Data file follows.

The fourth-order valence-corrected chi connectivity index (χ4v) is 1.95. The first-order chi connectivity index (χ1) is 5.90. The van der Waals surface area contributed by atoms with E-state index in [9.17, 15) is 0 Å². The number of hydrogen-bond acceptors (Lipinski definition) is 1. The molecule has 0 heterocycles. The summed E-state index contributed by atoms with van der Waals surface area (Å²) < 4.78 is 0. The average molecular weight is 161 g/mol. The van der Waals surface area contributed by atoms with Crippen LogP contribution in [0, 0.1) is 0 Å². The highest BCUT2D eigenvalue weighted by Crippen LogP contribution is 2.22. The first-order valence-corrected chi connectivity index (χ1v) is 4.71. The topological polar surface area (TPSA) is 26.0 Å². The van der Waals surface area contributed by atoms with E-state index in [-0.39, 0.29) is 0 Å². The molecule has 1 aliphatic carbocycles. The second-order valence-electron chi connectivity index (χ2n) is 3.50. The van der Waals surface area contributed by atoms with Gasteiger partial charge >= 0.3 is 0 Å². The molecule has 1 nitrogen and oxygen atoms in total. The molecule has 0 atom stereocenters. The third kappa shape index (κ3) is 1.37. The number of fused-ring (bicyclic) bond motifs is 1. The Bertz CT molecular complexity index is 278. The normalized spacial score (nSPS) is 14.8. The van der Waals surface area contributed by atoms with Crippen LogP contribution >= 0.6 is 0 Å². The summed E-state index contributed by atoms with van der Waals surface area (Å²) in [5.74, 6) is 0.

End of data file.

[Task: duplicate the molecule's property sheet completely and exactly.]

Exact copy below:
The fourth-order valence-corrected chi connectivity index (χ4v) is 1.95. The first-order chi connectivity index (χ1) is 5.90. The van der Waals surface area contributed by atoms with E-state index in [9.17, 15) is 0 Å². The number of hydrogen-bond acceptors (Lipinski definition) is 1. The molecule has 0 heterocycles. The summed E-state index contributed by atoms with van der Waals surface area (Å²) < 4.78 is 0. The average molecular weight is 161 g/mol. The van der Waals surface area contributed by atoms with Crippen LogP contribution in [0, 0.1) is 0 Å². The highest BCUT2D eigenvalue weighted by Crippen LogP contribution is 2.22. The first-order valence-corrected chi connectivity index (χ1v) is 4.71. The topological polar surface area (TPSA) is 26.0 Å². The van der Waals surface area contributed by atoms with E-state index in [-0.39, 0.29) is 0 Å². The molecule has 1 aliphatic carbocycles. The second-order valence-electron chi connectivity index (χ2n) is 3.50. The van der Waals surface area contributed by atoms with Gasteiger partial charge >= 0.3 is 0 Å². The molecule has 1 nitrogen and oxygen atoms in total. The molecule has 0 atom stereocenters. The third kappa shape index (κ3) is 1.37. The number of fused-ring (bicyclic) bond motifs is 1. The Bertz CT molecular complexity index is 278. The normalized spacial score (nSPS) is 14.8. The van der Waals surface area contributed by atoms with Crippen LogP contribution >= 0.6 is 0 Å². The summed E-state index contributed by atoms with van der Waals surface area (Å²) in [5.74, 6) is 0.